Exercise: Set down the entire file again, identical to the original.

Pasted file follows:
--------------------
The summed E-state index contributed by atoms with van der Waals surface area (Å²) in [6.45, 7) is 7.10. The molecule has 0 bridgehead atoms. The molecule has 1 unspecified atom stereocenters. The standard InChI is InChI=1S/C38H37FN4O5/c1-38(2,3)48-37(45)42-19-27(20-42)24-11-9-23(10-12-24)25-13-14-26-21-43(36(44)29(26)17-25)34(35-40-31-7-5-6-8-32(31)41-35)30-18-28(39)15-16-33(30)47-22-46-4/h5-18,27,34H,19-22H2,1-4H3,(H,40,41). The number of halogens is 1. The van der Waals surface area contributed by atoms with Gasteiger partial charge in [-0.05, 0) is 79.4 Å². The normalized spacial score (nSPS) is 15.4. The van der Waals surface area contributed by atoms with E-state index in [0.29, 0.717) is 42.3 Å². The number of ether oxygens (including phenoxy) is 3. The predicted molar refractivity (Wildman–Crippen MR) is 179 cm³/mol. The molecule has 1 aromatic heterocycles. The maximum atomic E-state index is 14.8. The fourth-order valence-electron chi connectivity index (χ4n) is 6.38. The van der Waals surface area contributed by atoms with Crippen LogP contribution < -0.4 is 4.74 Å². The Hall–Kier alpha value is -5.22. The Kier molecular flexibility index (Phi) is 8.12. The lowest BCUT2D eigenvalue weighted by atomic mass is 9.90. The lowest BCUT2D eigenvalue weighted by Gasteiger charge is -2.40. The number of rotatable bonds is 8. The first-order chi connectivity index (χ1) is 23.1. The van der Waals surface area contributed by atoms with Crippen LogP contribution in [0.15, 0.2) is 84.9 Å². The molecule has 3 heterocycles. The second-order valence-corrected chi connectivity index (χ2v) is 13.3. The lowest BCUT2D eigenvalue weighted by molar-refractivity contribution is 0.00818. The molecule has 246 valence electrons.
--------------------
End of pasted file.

The summed E-state index contributed by atoms with van der Waals surface area (Å²) in [6.45, 7) is 7.10. The molecule has 0 bridgehead atoms. The molecule has 1 unspecified atom stereocenters. The standard InChI is InChI=1S/C38H37FN4O5/c1-38(2,3)48-37(45)42-19-27(20-42)24-11-9-23(10-12-24)25-13-14-26-21-43(36(44)29(26)17-25)34(35-40-31-7-5-6-8-32(31)41-35)30-18-28(39)15-16-33(30)47-22-46-4/h5-18,27,34H,19-22H2,1-4H3,(H,40,41). The number of halogens is 1. The van der Waals surface area contributed by atoms with Gasteiger partial charge in [-0.05, 0) is 79.4 Å². The normalized spacial score (nSPS) is 15.4. The van der Waals surface area contributed by atoms with E-state index in [0.29, 0.717) is 42.3 Å². The number of ether oxygens (including phenoxy) is 3. The predicted molar refractivity (Wildman–Crippen MR) is 179 cm³/mol. The molecule has 1 aromatic heterocycles. The maximum atomic E-state index is 14.8. The fourth-order valence-electron chi connectivity index (χ4n) is 6.38. The van der Waals surface area contributed by atoms with Crippen LogP contribution < -0.4 is 4.74 Å². The Hall–Kier alpha value is -5.22. The Kier molecular flexibility index (Phi) is 8.12. The lowest BCUT2D eigenvalue weighted by atomic mass is 9.90. The lowest BCUT2D eigenvalue weighted by Gasteiger charge is -2.40. The number of rotatable bonds is 8. The first-order chi connectivity index (χ1) is 23.1. The van der Waals surface area contributed by atoms with Crippen LogP contribution in [0.15, 0.2) is 84.9 Å². The molecule has 3 heterocycles. The second-order valence-corrected chi connectivity index (χ2v) is 13.3. The lowest BCUT2D eigenvalue weighted by molar-refractivity contribution is 0.00818. The molecule has 246 valence electrons.